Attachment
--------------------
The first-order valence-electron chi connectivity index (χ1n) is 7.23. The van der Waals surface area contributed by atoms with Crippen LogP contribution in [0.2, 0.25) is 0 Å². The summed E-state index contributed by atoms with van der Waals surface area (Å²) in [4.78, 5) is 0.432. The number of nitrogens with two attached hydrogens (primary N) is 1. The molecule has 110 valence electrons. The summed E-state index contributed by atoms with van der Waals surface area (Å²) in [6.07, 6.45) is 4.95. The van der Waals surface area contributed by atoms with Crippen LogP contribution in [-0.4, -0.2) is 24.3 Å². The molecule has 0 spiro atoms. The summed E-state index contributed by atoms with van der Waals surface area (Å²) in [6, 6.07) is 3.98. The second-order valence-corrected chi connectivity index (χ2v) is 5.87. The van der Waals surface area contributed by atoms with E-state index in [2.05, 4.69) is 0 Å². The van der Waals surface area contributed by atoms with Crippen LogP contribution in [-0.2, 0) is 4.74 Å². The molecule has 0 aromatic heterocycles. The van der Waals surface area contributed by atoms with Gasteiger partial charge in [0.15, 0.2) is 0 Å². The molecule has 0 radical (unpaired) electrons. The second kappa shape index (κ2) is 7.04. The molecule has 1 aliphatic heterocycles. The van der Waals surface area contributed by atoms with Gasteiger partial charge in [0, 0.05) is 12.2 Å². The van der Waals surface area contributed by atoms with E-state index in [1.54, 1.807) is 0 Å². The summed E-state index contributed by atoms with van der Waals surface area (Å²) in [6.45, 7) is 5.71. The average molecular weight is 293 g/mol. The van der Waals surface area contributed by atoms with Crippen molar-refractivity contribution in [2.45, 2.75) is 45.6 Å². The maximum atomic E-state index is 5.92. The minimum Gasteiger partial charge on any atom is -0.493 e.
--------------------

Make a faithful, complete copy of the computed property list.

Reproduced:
The first-order valence-electron chi connectivity index (χ1n) is 7.23. The van der Waals surface area contributed by atoms with Crippen LogP contribution in [0.2, 0.25) is 0 Å². The summed E-state index contributed by atoms with van der Waals surface area (Å²) in [4.78, 5) is 0.432. The number of nitrogens with two attached hydrogens (primary N) is 1. The molecule has 110 valence electrons. The summed E-state index contributed by atoms with van der Waals surface area (Å²) in [6.07, 6.45) is 4.95. The van der Waals surface area contributed by atoms with Crippen LogP contribution in [-0.4, -0.2) is 24.3 Å². The molecule has 0 spiro atoms. The summed E-state index contributed by atoms with van der Waals surface area (Å²) in [6, 6.07) is 3.98. The second-order valence-corrected chi connectivity index (χ2v) is 5.87. The van der Waals surface area contributed by atoms with E-state index in [2.05, 4.69) is 0 Å². The van der Waals surface area contributed by atoms with Crippen LogP contribution in [-0.2, 0) is 4.74 Å². The molecule has 0 aromatic heterocycles. The van der Waals surface area contributed by atoms with Gasteiger partial charge in [0.15, 0.2) is 0 Å². The molecule has 0 radical (unpaired) electrons. The second kappa shape index (κ2) is 7.04. The molecule has 1 aliphatic heterocycles. The van der Waals surface area contributed by atoms with Gasteiger partial charge in [0, 0.05) is 12.2 Å². The van der Waals surface area contributed by atoms with E-state index in [1.54, 1.807) is 0 Å². The summed E-state index contributed by atoms with van der Waals surface area (Å²) in [6.45, 7) is 5.71. The average molecular weight is 293 g/mol. The van der Waals surface area contributed by atoms with Crippen molar-refractivity contribution in [2.45, 2.75) is 45.6 Å². The maximum atomic E-state index is 5.92. The minimum Gasteiger partial charge on any atom is -0.493 e.